Plantar Fasciitis

22/04/14 8:40 AM


Keith Sobkowiak DPT

Keith Sobkowiak DPT

Anatomy

The plantar fascia is a band of connective tissue that runs along the sole from the heel to the ball of the foot. One of its main roles is to keep the bones and joints in position and enables us to push off from the ground. Bruising or overstretching this ligament can cause inflammation and heel pain. In many cases, plantar fasciitis is associated with a heel spur.

Who is at Risk?

  • High impact activities: running, jumping, aerobics, etc.
  • Flat-footed or high arches. People with flat feet may have reduced shock absorption, increasing strain on the plantar fascia. High arched feet have tighter plantar tissue, leading to similar effects
  • Middle-aged or older. Heel pain tends to be more common with ageing as muscles supporting the arch of the foot become weaker, putting stress on the plantar fascia.
  • Overweight. Weight places a greater mechanical load on the plantar fascia. There is evidence that overweight and inactivity lead to chemical damage to the plantar fascia, with a worsening of pain.
  • Being on your feet. People with occupations that require a lot of walking or standing on hard surfaces may suffer plantar fascia pain.
  • Wearing shoes with poor arch support or stiff soles.

Prevention

  • Maintaining a healthy weight to minimize the stress on the plantar fascia.
  • Choosing supportive shoes. Avoiding stiletto heels and shoes with excessively low heels. Buying shoes with a low to moderate heel, good arch support and absorption.
  • Starting activity slowly. Warming up before starting any activity or sport, and starting a new exercise program slowly.
  • Allowing adequate recovery time between workouts or training sessions.

Signs and symptoms

You may experience:

  • Sharp pain in the inside part of the bottom of the heel, which may feel like a knife sticking into the bottom of the foot.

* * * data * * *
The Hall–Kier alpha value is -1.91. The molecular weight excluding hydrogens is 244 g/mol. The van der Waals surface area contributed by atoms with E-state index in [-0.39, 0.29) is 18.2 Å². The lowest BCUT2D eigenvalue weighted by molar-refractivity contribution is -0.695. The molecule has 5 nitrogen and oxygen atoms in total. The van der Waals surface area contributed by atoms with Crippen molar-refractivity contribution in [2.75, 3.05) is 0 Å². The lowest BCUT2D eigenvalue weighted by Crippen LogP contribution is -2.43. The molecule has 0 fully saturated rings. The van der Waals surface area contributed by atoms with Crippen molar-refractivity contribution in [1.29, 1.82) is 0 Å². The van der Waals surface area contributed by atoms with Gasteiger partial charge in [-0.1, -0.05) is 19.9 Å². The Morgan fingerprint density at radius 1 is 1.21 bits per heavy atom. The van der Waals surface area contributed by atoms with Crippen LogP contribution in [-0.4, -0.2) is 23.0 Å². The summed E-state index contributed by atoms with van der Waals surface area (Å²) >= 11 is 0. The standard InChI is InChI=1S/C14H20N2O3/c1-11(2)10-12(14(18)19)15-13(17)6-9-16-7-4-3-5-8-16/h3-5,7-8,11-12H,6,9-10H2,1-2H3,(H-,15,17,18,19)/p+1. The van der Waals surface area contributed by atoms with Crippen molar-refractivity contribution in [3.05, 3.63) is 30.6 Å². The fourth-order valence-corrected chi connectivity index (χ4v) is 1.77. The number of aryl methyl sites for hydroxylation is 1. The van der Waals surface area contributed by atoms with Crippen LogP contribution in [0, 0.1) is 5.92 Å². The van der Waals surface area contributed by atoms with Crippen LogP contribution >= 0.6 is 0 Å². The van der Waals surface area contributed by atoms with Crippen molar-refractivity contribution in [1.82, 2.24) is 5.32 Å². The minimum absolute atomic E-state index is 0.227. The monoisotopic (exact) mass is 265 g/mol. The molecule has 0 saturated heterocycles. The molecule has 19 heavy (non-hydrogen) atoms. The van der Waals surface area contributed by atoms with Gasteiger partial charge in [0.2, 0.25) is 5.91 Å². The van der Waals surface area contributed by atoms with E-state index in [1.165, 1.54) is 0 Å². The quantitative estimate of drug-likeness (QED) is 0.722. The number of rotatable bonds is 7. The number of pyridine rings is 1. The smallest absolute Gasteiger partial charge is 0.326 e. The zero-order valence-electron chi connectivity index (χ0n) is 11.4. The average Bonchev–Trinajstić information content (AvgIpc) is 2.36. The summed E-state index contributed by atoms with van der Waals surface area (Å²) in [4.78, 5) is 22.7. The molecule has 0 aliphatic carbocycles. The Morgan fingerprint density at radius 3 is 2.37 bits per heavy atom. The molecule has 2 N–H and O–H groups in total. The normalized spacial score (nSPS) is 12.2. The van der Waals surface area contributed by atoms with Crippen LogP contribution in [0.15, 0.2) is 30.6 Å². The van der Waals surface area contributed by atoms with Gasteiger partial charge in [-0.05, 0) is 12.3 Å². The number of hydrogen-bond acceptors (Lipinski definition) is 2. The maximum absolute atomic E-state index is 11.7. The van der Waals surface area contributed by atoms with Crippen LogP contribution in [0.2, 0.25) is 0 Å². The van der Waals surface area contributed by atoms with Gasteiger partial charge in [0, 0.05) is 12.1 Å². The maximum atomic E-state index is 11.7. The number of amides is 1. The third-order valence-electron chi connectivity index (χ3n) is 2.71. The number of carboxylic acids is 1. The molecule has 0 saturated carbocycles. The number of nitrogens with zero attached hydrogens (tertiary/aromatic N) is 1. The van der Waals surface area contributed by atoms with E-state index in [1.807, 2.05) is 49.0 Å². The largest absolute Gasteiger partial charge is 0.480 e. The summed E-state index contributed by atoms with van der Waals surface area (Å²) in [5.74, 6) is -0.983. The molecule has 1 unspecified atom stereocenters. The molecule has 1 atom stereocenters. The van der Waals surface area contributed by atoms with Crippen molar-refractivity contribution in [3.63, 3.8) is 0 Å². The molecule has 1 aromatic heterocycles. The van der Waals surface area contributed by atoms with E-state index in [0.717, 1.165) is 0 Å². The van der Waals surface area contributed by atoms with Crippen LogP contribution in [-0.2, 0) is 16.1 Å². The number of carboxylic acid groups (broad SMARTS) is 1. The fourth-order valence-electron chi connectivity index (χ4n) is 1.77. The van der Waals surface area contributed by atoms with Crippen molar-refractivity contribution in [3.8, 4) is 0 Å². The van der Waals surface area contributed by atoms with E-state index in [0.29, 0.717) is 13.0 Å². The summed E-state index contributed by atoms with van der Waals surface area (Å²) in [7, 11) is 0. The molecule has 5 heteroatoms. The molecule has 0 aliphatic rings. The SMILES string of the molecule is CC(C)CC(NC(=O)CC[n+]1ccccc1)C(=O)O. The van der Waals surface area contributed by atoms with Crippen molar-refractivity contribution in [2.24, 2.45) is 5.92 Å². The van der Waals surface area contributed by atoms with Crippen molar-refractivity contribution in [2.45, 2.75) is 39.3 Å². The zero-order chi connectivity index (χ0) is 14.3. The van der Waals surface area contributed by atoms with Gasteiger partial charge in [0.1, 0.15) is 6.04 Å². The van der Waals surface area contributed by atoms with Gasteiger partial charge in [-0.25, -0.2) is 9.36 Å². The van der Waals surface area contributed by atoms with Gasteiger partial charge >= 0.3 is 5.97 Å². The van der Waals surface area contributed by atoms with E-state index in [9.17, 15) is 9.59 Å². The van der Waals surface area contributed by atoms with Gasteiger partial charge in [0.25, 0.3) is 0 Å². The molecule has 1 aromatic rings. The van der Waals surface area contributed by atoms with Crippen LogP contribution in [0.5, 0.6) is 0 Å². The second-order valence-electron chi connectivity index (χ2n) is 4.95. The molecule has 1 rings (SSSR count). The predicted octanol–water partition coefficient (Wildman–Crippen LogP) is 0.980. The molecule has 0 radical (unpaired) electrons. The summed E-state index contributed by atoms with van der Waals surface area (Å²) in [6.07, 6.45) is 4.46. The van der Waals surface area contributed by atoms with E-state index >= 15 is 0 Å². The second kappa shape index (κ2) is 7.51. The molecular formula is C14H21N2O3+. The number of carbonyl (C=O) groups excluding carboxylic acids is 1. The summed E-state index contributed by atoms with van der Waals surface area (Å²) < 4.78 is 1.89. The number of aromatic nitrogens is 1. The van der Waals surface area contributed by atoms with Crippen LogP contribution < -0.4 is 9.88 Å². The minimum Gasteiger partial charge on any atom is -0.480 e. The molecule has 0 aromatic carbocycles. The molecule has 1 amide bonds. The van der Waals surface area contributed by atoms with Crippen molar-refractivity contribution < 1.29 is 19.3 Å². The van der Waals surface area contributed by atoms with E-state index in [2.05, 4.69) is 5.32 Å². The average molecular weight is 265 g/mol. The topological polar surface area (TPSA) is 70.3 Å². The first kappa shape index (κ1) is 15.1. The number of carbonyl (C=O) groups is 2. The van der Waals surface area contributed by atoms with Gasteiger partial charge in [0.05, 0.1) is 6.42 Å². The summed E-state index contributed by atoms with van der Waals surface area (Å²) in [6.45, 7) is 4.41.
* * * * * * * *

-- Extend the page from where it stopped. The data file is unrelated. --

• Heel pain that tends to be worse with the first few steps after awakening, when climbing stairs or when standing on tiptoe.
  • Heel pain after long periods of standing or after getting up from a seated position.
  •  Heel pain after, but not usually during, exercise.
  • Mild swelling in the heel

Helpful Hints on Self Care

  • Gentle stretching of the Achilles tendon and plantar fascia, weight loss, taping, arch support and heel lifts
  • Night splints
  • Ice Massage

 

 

What PTC can do for you…

  • Decrease initial pain and inflammation.
  • Identify biomechanical dysfunction.
  • Improve flexibility.
  • Strengthen the plantar fascia.
  • Return to full fitness.
  • Injury prevention.

Physical therapy includes myofascial release and scar tissue breakdown of the plantar fascia, and supervised stretching. A strengthening program for the calf muscles and small muscles of the foot is important. We will also use evidence based manual techniques to get you on the road to recovery.

Be aware that this may increase soreness initially, but persistence should be rewarding. Care should be taken to wear supportive and stable shoes. Patients should avoid open-back shoes, sandals, ‘flip-flops’, and any shoes without raised heels.

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